As I dig deeper into the participle qoneh in Gen 14:19, 22, I am more and more convinced that Bruce Vawter is partially correct in rejecting the translation "creator." I think the most accurate translation is "Begetter" (which Vawter does not support). Looking through Akkadian texts for parallel vernacular and ideas, I have run across quite a bit of information that supports my reading.
Vawter correctly states in his paper, "Yahweh, Lord of the Heavens and the Earth" (CBQ 48 : 465)that the Akkadian literature from Syria-Palestine does not contain a single use of qanû in a context that suggests creation (the same is true of Mesopotamian Akkadian literature). On the other hand, while the titles “Lord of Heaven and Earth” and “Lord of the Gods” are not uncommon in Akkadian, qanû appears in none of them. In fact, it appears in no divine epithets. This seems to have escaped Vawter’s consideration. The titles that do occur, however, indicate a procreative reading of qny fills a significant gap in the parallels to Assyro-Babylonian divine epithets that is left empty if that reading is rejected. As in early Syria-Palestine, theogony plays a central role in Mesopotamian literature. Several titles address the creation of heaven and earth as well as of other gods. In some epithets, and even some prose, the procreative aspect of this creation is explicit. Anu is described in one text as inseminating the heavens, which then gives birth to the earth. Marduk is called bān šamê u erṣeti, “Creator of Heaven and Earth” in CT 9, 6.1. Ea is pātiqu šamê u erṣetim, “Creator of Heaven and Earth” in KAR 252 and RS 3.39. Enlil is described as ālid ilāni rabûti, “Begetter of the Great Gods,” in KAR 25.3.32. In a parallel epithet, Ninlil is called bānīt ilāni rabûti, “Creatress of the Great Gods.” Elsewhere the participle bānû, “Creator,” appears directly parallel to the participle mu-al-lid, “Begetter.” In light of these parallels, it is clear that creation and procreation were often conceived of as synonyms. It also establishes the priority of a procreative reading of the Ugaritic qnyt ’lm, contra Vawter’s proposal that it be translated “Mistress of the Gods.” In the Syro-Palestinian or Assyro-Babylonian epithets there is no equivalent, of which I am aware, to Vawter’s reading, which is why he must appeal to the Egyptian title nbt pt to provide a parallel. If one accepts the procreative nuance of the Syro-Palestinian use of qny, the Assyrian literature provides numerous analogies. These theogonic epithets, combined with the prose mentioned above, support the head of the Near Eastern pantheon as begetter of deities named “Earth” and “Heaven.”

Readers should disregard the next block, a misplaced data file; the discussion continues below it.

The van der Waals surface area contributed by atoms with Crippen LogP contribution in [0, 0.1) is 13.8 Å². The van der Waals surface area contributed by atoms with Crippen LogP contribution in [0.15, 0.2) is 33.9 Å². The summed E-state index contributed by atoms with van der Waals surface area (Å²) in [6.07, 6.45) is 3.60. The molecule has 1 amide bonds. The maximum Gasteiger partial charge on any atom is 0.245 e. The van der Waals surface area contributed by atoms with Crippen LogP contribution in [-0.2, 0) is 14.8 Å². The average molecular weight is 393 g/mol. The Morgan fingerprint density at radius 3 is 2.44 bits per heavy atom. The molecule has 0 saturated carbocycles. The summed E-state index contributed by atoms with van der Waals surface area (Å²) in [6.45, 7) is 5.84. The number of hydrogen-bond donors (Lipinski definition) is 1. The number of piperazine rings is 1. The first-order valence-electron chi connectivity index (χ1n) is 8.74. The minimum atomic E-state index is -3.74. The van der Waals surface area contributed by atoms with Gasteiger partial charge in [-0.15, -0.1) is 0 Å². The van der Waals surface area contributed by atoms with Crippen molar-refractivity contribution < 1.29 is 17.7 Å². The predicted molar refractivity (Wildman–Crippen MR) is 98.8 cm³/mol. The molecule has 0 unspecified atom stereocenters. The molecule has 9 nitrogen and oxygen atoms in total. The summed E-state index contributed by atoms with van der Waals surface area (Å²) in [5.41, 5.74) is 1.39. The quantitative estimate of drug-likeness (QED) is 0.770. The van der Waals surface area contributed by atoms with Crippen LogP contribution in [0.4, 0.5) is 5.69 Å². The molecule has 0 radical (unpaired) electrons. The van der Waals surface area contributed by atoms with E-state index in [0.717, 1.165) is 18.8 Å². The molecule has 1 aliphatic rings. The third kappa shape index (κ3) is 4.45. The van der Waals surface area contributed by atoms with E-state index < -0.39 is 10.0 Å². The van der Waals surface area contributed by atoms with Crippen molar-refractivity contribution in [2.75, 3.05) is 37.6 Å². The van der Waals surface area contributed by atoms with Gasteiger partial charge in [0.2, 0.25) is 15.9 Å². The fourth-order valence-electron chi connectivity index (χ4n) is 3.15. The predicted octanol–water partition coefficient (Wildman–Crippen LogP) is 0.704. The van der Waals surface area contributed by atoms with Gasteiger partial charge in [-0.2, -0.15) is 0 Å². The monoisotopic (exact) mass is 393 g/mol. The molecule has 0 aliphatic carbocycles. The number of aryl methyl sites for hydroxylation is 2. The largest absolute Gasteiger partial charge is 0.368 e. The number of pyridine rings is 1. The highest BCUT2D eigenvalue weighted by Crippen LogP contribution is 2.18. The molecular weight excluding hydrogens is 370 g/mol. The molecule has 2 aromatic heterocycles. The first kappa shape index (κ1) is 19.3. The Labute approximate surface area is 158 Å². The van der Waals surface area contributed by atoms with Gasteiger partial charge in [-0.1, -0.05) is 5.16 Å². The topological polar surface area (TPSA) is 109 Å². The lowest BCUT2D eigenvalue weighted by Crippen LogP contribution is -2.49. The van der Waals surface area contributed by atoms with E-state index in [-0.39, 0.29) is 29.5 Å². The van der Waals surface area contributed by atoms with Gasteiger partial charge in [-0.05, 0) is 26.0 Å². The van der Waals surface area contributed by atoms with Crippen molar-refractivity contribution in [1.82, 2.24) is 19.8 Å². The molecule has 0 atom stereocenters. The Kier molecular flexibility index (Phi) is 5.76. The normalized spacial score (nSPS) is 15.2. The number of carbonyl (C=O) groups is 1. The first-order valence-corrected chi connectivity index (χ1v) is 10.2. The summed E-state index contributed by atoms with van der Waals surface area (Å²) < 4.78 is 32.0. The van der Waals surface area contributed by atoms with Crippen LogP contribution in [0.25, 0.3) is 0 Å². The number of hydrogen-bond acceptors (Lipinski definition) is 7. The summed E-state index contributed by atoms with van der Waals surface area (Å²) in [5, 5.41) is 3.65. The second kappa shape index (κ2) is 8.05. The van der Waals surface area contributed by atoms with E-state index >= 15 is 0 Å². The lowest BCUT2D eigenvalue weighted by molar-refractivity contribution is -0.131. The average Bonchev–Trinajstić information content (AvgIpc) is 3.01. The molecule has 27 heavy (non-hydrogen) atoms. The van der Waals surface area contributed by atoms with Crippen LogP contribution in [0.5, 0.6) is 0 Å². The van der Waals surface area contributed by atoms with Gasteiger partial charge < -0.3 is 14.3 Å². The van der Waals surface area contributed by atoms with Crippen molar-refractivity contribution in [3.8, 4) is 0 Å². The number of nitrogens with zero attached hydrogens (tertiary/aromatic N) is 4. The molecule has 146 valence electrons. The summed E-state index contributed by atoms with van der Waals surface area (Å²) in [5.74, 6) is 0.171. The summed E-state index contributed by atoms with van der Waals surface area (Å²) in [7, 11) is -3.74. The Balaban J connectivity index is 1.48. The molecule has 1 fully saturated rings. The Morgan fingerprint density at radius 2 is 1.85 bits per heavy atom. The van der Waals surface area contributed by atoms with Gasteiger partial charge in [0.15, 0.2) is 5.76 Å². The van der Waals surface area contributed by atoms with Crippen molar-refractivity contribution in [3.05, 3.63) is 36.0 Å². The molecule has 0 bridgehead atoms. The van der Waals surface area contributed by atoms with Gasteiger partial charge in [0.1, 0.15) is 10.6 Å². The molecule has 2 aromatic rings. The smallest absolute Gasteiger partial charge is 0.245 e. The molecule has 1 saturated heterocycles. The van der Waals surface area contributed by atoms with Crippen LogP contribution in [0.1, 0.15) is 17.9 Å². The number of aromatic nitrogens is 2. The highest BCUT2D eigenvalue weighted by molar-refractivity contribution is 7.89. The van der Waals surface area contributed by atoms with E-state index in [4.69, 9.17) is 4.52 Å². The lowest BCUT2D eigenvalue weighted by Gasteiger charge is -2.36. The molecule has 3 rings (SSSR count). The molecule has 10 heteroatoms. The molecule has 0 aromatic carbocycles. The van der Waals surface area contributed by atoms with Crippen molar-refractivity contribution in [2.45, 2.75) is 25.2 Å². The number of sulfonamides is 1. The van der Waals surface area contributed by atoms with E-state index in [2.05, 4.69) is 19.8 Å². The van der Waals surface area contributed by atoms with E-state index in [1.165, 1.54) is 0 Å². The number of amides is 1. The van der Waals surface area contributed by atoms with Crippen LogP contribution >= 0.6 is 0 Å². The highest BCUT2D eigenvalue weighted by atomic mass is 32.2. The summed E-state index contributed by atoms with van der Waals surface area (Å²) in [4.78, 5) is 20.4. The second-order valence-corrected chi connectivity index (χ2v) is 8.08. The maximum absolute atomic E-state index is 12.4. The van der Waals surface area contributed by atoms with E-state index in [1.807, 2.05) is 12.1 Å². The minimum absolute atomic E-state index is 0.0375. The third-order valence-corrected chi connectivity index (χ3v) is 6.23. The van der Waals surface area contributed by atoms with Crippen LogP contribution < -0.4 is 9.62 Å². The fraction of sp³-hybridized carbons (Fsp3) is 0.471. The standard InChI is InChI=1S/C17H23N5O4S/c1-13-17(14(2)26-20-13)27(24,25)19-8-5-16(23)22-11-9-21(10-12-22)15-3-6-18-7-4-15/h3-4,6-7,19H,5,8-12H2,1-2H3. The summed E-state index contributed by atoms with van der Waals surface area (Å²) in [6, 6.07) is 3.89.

An additional relevant phrase is abi wa-li-di-ka, “the father who begot you,” which appears repeatedly in Akkadian literature. The parallel use of abu and the participle ālidu throws light on the phrase אביך קנך in Deut 32:6. Scholars have long recognized the procreative nuance to the verse, but rarely is that sense conveyed in the translation. “Your father who begot you” would be most appropriate. Vawter’s argument against this reading is untenable. He rejects the contextual influence of עשך and יכננך on the procreative reading of קנך, arguing rather that תגמלו provides a more immediate context in Israel’s failure to appropriately “repay” Yahweh. He argues we must understand what it is Yahweh did for Israel that merited repayment. He posits that vv. 8–9 provide the clearest answer in Yahweh’s inheritance of Israel. Nowhere does Vawter engage the word אביך, immediately parallel to קנך. He must mitigate the clear and immediate context with one that is broad and eisegetic.
This is some interesting summer research. Further updates to follow.